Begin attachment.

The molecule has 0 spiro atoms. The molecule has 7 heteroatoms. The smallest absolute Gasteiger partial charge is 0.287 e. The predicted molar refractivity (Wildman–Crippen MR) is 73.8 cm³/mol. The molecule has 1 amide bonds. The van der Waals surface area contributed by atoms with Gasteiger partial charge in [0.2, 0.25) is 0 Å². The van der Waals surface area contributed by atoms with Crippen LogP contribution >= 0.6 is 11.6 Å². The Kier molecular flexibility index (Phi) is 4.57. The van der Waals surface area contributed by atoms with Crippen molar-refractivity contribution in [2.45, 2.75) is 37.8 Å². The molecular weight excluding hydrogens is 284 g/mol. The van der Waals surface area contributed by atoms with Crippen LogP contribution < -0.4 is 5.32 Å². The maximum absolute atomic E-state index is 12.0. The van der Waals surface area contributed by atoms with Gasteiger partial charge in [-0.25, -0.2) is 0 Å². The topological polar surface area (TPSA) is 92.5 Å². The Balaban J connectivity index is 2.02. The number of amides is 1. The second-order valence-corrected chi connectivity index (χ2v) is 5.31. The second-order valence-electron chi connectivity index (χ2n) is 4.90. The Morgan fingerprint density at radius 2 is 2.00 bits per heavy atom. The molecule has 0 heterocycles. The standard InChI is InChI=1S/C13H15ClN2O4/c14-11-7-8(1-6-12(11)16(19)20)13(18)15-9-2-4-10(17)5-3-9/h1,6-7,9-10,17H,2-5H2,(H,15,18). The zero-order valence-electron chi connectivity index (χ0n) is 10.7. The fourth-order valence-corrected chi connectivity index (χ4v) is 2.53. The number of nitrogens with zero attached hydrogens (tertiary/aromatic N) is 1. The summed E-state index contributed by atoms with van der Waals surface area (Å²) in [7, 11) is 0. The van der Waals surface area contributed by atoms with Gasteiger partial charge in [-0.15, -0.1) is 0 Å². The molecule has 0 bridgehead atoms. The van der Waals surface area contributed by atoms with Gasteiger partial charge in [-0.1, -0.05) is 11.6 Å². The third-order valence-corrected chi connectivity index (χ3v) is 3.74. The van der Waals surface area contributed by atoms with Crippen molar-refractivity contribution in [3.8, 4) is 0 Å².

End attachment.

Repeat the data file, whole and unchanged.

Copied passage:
The molecule has 0 spiro atoms. The molecule has 7 heteroatoms. The smallest absolute Gasteiger partial charge is 0.287 e. The predicted molar refractivity (Wildman–Crippen MR) is 73.8 cm³/mol. The molecule has 1 amide bonds. The van der Waals surface area contributed by atoms with Gasteiger partial charge in [0.2, 0.25) is 0 Å². The van der Waals surface area contributed by atoms with Crippen LogP contribution >= 0.6 is 11.6 Å². The Kier molecular flexibility index (Phi) is 4.57. The van der Waals surface area contributed by atoms with Crippen molar-refractivity contribution in [2.45, 2.75) is 37.8 Å². The molecular weight excluding hydrogens is 284 g/mol. The van der Waals surface area contributed by atoms with Crippen LogP contribution < -0.4 is 5.32 Å². The maximum absolute atomic E-state index is 12.0. The van der Waals surface area contributed by atoms with Gasteiger partial charge in [-0.25, -0.2) is 0 Å². The topological polar surface area (TPSA) is 92.5 Å². The Balaban J connectivity index is 2.02. The number of amides is 1. The second-order valence-corrected chi connectivity index (χ2v) is 5.31. The second-order valence-electron chi connectivity index (χ2n) is 4.90. The Morgan fingerprint density at radius 2 is 2.00 bits per heavy atom. The molecule has 0 heterocycles. The standard InChI is InChI=1S/C13H15ClN2O4/c14-11-7-8(1-6-12(11)16(19)20)13(18)15-9-2-4-10(17)5-3-9/h1,6-7,9-10,17H,2-5H2,(H,15,18). The zero-order valence-electron chi connectivity index (χ0n) is 10.7. The fourth-order valence-corrected chi connectivity index (χ4v) is 2.53. The number of nitrogens with zero attached hydrogens (tertiary/aromatic N) is 1. The summed E-state index contributed by atoms with van der Waals surface area (Å²) in [7, 11) is 0. The van der Waals surface area contributed by atoms with Gasteiger partial charge in [-0.15, -0.1) is 0 Å². The molecule has 0 bridgehead atoms. The van der Waals surface area contributed by atoms with Gasteiger partial charge in [-0.1, -0.05) is 11.6 Å². The third-order valence-corrected chi connectivity index (χ3v) is 3.74. The van der Waals surface area contributed by atoms with Crippen molar-refractivity contribution in [3.8, 4) is 0 Å².